Sustainability at heart of Saudi Green Building Forum

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Jeddah - Yasmine El Tohamy - RIYADH: Saad Al-Munajem recalls his early memory of stuttering as a first-grader — of reading in front of his classmates and the entire class bursting out laughing.

Al-Munajem struggled for years to conceal his stuttering, feeling guilty and attempting to find a way out. He looked into various coping mechanisms and workarounds in an effort to fit in with a culture that values clear speech.

“I am 23-years-old, and (for) 19 years of my life, I hated showing that I stutter. When I am stuttering I feel stuck, the words can’t come out. I hated this whole situation,” Al-Munajem said.

Feeling the pressure to speak clearly creates a vicious cycle, he explained: “I pressure myself harder to get out of the situation, but the pressure makes the (stuttering) last longer … it is like a whirlpool of negative emotions.”

Acceptance was the only way out. It birthed the most honest version of Al-Munajem, a version that helped him to find his voice and purpose in life.

Today, Al-Munajem is the founder of Mutalaathem, an association that aims to raise awareness of stuttering and support those who stutter and their families. 

The advocate for stuttering is a racer, a karting lover and an adventurer. (Supplied)

Mutalaathem was established in October 2021 around International Stuttering Awareness Day, which falls on Oct. 22 each year. The association organizes weekly gatherings, inviting people who stutter to further their sense of empowerment and confidence to communicate with others without avoidance.

In establishing Mutalaathem, Al-Munajem was greatly influenced by a therapy speech clinic he attended while he was studying political science in the US.

He had attended other therapy speech clinics before, but the strategies adopted by the university clinic were different and marked a turning point.

“I realized from attending the sessions at the therapy clinic at my university that the aim was to talk confidently and say what I want to say regardless of whether I stutter or not,” Al-Munajem said.

Following this mindset, Al-Munajem started to challenge himself and talk to strangers and to say the three words that have haunted him: “I have stuttering.”

“From there I started talking about the emotions I felt when stuttering and realized that stuttering is not something to be ashamed of. I simply just needed more time to talk, reaching what’s called stuttering desensitization,” Al-Munajem said. 

Almunajem is the founder of Mutalaathem, an association aimed to raise awareness of stuttering. (Supplied)

Once he reached stuttering desensitization, the speech therapy specialists at the clinic referred Al-Munajem to the university’s student club for people who stutter. “I went there and I was surrounded by stutterers, with each person having a different level of stuttering,” he said. “We all shared common feelings of what it is like to live as someone who stutters. They (became) like another family to me.”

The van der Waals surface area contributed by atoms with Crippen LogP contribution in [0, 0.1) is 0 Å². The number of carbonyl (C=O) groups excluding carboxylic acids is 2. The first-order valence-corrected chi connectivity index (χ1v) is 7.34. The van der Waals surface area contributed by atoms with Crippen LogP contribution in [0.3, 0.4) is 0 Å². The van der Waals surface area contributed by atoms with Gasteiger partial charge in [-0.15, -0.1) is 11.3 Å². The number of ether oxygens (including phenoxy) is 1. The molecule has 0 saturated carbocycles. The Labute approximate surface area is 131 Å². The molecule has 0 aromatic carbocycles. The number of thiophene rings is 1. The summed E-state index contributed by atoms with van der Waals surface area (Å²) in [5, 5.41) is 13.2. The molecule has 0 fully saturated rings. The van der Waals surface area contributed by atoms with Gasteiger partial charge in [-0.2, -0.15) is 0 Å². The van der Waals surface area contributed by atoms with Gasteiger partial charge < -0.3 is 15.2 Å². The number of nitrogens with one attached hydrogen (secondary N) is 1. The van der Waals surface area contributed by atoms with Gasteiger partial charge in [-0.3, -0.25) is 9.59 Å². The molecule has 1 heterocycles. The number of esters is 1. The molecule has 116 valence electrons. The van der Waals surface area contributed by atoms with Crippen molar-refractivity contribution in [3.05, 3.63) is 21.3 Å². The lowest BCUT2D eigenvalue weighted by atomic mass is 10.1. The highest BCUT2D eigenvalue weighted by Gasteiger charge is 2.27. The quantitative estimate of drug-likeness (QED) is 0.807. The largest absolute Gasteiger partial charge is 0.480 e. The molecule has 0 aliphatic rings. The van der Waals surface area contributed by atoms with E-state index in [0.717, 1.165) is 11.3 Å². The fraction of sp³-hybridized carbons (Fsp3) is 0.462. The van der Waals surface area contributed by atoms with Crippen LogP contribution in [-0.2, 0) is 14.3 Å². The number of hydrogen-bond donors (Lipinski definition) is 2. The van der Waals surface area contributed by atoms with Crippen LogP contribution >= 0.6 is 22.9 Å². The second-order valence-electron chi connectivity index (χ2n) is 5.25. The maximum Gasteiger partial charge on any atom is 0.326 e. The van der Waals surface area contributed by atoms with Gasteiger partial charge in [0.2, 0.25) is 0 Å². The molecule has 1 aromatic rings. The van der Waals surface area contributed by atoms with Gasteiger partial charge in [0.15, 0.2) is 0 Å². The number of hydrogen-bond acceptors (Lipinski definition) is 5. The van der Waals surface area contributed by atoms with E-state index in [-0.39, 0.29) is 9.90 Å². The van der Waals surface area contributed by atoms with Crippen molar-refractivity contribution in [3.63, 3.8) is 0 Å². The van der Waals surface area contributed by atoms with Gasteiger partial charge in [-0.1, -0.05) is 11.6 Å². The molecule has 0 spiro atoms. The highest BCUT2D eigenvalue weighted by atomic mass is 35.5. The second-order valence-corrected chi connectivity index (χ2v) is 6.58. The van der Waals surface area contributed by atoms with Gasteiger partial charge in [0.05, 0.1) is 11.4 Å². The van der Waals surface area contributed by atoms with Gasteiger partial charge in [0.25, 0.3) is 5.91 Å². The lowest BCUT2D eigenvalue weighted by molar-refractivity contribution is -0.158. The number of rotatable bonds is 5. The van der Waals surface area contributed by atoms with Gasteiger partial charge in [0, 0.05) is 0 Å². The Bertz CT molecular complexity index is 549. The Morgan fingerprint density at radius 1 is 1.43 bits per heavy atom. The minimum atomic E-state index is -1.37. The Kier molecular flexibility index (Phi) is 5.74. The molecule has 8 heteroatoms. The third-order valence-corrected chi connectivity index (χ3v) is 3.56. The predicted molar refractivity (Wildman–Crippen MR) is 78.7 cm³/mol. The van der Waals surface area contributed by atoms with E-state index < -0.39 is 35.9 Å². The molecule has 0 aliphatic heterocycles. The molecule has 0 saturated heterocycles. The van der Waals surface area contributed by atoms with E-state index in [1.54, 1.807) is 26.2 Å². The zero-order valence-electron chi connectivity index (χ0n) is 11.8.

After graduating and returning to Riyadh, Al-Munajem started Mutalaathem to raise awareness of stuttering in the Kingdom, so that the people like him know that they are not alone.

Al-Munajem and his organization became well-known when he shared a video of himself on TikTok ordering food from a KFC’s drive-thru.

“The video went viral, and I saw that the Mutalaathem Instagram account is getting more followers, people, and stutterers in the Kingdom who knew about me, and the initiative increased,” he said. 

HIGHLIGHTS

International Stuttering Awareness Day falls on Oct. 22 each year.

Mutalaathem, founded by Saad Al-Munajem, aims to raise awareness of stuttering and support those who stutter and their families.

Al-Munajem categorizes society’s response to stuttering into two categories.

There are ignorant people, who think they are being funny by making fun of the way stutterers speak, and there are others who are aware of what stuttering is and want to help, but don’t know how, and often unknowingly end up making stutterers feel bad about themselves.

Finishing the sentence of a person who stutters, thinking that one is being helpful, can make a stutterer feel worse and can reduce their confidence.

“Some believe that stuttering comes out because I get nervous. It is true that being nervous makes me stutter more often, it is a factor, but it does not cause stuttering. I do still stutter in front of my close friends and family,” Al-Munajem said.

Through Mutalaathem, Al-Munajem is fighting misconceptions about stuttering and the nature of the condition, which has long been misunderstood by society.

Being open about stuttering has made Al-Munajem who he is today — a prominent advocate for stuttering in the Kingdom, a racer, a karting lover and an adventurer, with an important message to convey.

“To anyone who stutters or knows a stutterer, please reach out and I will help in every way possible. And to parents with a stuttering child, please allow the topic of stuttering to be open in the house. Don’t make it a taboo topic … that way a child becomes open and confident with their stuttering.”

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